Golden-Crowned sparrow (Zonotrichia atricapilla), Burnaby Lake Regional Park (Piper Spit): photo by Elaine Wilson, 2006
Golden-Crowned Sparrow (Zonotrichia atricapilla): photo by Linda Tanner, 2008
The beautiful sad song of the Golden-Crowned Sparrow. A doleful descending triad of clear, piercing notes, quavering in its descent, "three notes given in a descending scale with intervals of thirds: sol, mi, do," as described by the ornithologist Joseph Maillard.
The Golden-Crowned Sparrows come back to a favoured patch of earth every year in autumn. And like the young woman in the great Michael Powell film about the beauty and wisdom of wildness, they know where they're going. To the same spot every time, thanks to an Inbuilt navigational genius, superior to any GPS, and with a far better purpose.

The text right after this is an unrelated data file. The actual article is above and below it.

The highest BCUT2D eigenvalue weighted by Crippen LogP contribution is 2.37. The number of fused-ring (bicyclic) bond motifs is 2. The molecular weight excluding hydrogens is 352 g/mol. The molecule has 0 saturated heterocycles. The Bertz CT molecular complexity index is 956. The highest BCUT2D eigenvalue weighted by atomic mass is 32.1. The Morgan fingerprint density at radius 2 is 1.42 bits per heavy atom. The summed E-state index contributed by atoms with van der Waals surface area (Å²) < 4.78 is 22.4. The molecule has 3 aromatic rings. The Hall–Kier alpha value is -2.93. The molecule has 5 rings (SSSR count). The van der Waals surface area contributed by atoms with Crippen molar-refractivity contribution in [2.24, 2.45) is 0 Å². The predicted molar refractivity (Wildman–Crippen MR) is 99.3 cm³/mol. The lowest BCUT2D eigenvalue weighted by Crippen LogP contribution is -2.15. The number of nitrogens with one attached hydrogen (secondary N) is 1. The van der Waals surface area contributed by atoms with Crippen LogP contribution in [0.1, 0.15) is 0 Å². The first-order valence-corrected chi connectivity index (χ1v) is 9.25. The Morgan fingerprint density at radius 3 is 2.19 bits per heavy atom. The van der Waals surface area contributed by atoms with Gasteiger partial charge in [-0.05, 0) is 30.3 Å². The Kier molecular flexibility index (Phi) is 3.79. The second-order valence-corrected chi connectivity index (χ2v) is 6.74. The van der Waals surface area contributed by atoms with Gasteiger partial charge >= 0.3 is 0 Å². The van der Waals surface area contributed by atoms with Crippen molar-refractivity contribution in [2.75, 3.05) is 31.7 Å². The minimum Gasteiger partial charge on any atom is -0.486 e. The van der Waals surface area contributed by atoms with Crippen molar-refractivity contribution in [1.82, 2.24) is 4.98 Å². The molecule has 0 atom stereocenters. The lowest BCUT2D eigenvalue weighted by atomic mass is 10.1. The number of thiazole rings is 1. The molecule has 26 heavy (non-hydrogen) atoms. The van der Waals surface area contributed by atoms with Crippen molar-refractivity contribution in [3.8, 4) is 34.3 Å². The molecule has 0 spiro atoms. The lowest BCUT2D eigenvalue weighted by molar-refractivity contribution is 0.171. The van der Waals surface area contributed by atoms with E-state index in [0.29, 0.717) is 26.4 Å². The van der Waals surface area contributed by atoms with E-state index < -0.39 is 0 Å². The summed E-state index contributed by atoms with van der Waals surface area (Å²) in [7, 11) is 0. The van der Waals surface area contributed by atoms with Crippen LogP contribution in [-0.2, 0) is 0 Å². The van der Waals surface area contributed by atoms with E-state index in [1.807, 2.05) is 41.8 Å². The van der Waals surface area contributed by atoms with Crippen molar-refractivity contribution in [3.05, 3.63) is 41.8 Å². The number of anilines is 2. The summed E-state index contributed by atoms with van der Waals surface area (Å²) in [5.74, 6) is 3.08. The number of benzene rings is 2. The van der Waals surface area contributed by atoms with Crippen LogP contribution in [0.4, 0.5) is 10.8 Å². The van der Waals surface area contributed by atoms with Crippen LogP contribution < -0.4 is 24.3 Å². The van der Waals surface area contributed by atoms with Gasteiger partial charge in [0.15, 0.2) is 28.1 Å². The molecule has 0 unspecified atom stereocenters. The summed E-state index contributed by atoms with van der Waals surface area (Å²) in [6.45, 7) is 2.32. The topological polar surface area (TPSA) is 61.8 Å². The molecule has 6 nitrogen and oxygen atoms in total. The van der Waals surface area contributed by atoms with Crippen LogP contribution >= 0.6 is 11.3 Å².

The natural affection of a living creature for a certain place. Being particular, or picky, about it. As in, Nowhere else will ever do.
Golden-Crowned sparrow (Zonotrichia atricapilla): photo by Steve Jurvetson, 2007
The lovely frequency and regularity of song, its variable formality within a fluid freedom, never waiting upon its own return, always waiting upon its own return.
Oh, dear me. The touching philopatry.
The individual returns to the birthplace. Elder offspring share the parental burden.
It's like the line in the great Darwish poem:
Kin selection has worked out for the Golden-Crowned Sparrow, rewarding a natural virtue (which is its own reward).
Still, it's but a wee twenty-gram speck of a bird, and that flyway between Alaska or British Columbia California is long. A complicated route, with staging areas, molting areas, stop-over spots where there is pause for watering and a little whistling, a few well-earned, weary oh, dear me's.
No gold here, the Golden-Crowned Sparrow sang to the old miner. It will never pan out.
Little Weary Willys, Alaskan miners called the Golden-Crowned Sparrows who hung about the fool's-gold trails, whistling their plaintive Oh, dear me's.